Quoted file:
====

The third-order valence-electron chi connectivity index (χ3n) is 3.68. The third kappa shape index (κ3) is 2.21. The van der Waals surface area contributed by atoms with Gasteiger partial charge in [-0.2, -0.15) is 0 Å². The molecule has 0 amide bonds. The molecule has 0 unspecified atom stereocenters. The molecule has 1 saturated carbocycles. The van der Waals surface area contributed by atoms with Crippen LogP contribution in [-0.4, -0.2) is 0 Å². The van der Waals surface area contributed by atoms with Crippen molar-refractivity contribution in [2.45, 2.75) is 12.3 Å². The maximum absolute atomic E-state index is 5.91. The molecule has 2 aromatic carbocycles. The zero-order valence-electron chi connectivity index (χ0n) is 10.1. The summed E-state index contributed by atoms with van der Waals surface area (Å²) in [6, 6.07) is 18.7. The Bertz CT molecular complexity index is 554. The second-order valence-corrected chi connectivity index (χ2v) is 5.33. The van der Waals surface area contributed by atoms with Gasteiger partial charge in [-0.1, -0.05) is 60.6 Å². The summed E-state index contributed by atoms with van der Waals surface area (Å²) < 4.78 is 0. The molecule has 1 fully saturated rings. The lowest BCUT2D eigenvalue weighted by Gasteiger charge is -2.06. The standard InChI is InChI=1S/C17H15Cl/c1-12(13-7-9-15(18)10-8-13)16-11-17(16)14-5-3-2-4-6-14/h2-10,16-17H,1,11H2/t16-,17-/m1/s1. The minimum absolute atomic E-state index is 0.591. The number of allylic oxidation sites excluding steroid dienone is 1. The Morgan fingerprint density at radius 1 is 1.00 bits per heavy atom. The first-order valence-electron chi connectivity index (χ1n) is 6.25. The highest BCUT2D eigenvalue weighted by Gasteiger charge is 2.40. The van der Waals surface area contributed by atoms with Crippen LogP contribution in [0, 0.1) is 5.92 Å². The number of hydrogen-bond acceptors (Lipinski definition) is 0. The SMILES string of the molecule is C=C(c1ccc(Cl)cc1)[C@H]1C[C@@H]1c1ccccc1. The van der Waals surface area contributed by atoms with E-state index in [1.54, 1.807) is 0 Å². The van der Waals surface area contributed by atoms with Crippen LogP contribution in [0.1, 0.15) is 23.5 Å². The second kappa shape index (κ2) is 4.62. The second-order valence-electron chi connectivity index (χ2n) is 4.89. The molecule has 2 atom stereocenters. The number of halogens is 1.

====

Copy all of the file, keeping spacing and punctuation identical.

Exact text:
The third-order valence-electron chi connectivity index (χ3n) is 3.68. The third kappa shape index (κ3) is 2.21. The van der Waals surface area contributed by atoms with Gasteiger partial charge in [-0.2, -0.15) is 0 Å². The molecule has 0 amide bonds. The molecule has 0 unspecified atom stereocenters. The molecule has 1 saturated carbocycles. The van der Waals surface area contributed by atoms with Crippen LogP contribution in [-0.4, -0.2) is 0 Å². The van der Waals surface area contributed by atoms with Crippen molar-refractivity contribution in [2.45, 2.75) is 12.3 Å². The maximum absolute atomic E-state index is 5.91. The molecule has 2 aromatic carbocycles. The zero-order valence-electron chi connectivity index (χ0n) is 10.1. The summed E-state index contributed by atoms with van der Waals surface area (Å²) in [6, 6.07) is 18.7. The Bertz CT molecular complexity index is 554. The second-order valence-corrected chi connectivity index (χ2v) is 5.33. The van der Waals surface area contributed by atoms with Gasteiger partial charge in [-0.1, -0.05) is 60.6 Å². The summed E-state index contributed by atoms with van der Waals surface area (Å²) < 4.78 is 0. The molecule has 1 fully saturated rings. The lowest BCUT2D eigenvalue weighted by Gasteiger charge is -2.06. The standard InChI is InChI=1S/C17H15Cl/c1-12(13-7-9-15(18)10-8-13)16-11-17(16)14-5-3-2-4-6-14/h2-10,16-17H,1,11H2/t16-,17-/m1/s1. The minimum absolute atomic E-state index is 0.591. The number of allylic oxidation sites excluding steroid dienone is 1. The Morgan fingerprint density at radius 1 is 1.00 bits per heavy atom. The first-order valence-electron chi connectivity index (χ1n) is 6.25. The highest BCUT2D eigenvalue weighted by Gasteiger charge is 2.40. The van der Waals surface area contributed by atoms with Crippen LogP contribution in [0, 0.1) is 5.92 Å². The number of hydrogen-bond acceptors (Lipinski definition) is 0. The SMILES string of the molecule is C=C(c1ccc(Cl)cc1)[C@H]1C[C@@H]1c1ccccc1. The van der Waals surface area contributed by atoms with E-state index in [1.54, 1.807) is 0 Å². The van der Waals surface area contributed by atoms with Crippen LogP contribution in [0.1, 0.15) is 23.5 Å². The second kappa shape index (κ2) is 4.62. The second-order valence-electron chi connectivity index (χ2n) is 4.89. The molecule has 2 atom stereocenters. The number of halogens is 1.